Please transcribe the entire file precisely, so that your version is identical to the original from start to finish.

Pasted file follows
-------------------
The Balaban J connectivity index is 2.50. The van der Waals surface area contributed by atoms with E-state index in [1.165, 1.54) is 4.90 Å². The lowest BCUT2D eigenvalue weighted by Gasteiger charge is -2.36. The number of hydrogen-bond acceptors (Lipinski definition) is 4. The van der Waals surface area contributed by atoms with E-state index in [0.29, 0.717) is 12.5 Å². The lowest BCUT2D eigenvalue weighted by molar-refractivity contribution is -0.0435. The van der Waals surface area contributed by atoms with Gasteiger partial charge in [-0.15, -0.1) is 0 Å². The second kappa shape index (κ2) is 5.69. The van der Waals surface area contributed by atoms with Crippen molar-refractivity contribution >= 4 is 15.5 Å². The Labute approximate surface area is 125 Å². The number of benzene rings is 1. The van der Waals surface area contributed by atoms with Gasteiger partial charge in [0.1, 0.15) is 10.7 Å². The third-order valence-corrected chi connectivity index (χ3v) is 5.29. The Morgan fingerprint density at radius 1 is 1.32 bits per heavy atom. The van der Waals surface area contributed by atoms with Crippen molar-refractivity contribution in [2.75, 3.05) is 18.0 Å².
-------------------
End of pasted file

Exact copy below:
The Balaban J connectivity index is 2.50. The van der Waals surface area contributed by atoms with E-state index in [1.165, 1.54) is 4.90 Å². The lowest BCUT2D eigenvalue weighted by Gasteiger charge is -2.36. The number of hydrogen-bond acceptors (Lipinski definition) is 4. The van der Waals surface area contributed by atoms with E-state index in [0.29, 0.717) is 12.5 Å². The lowest BCUT2D eigenvalue weighted by molar-refractivity contribution is -0.0435. The van der Waals surface area contributed by atoms with Gasteiger partial charge in [-0.15, -0.1) is 0 Å². The second kappa shape index (κ2) is 5.69. The van der Waals surface area contributed by atoms with Crippen molar-refractivity contribution >= 4 is 15.5 Å². The Labute approximate surface area is 125 Å². The number of benzene rings is 1. The van der Waals surface area contributed by atoms with Gasteiger partial charge in [0.1, 0.15) is 10.7 Å². The third-order valence-corrected chi connectivity index (χ3v) is 5.29. The Morgan fingerprint density at radius 1 is 1.32 bits per heavy atom. The van der Waals surface area contributed by atoms with Crippen molar-refractivity contribution in [2.75, 3.05) is 18.0 Å².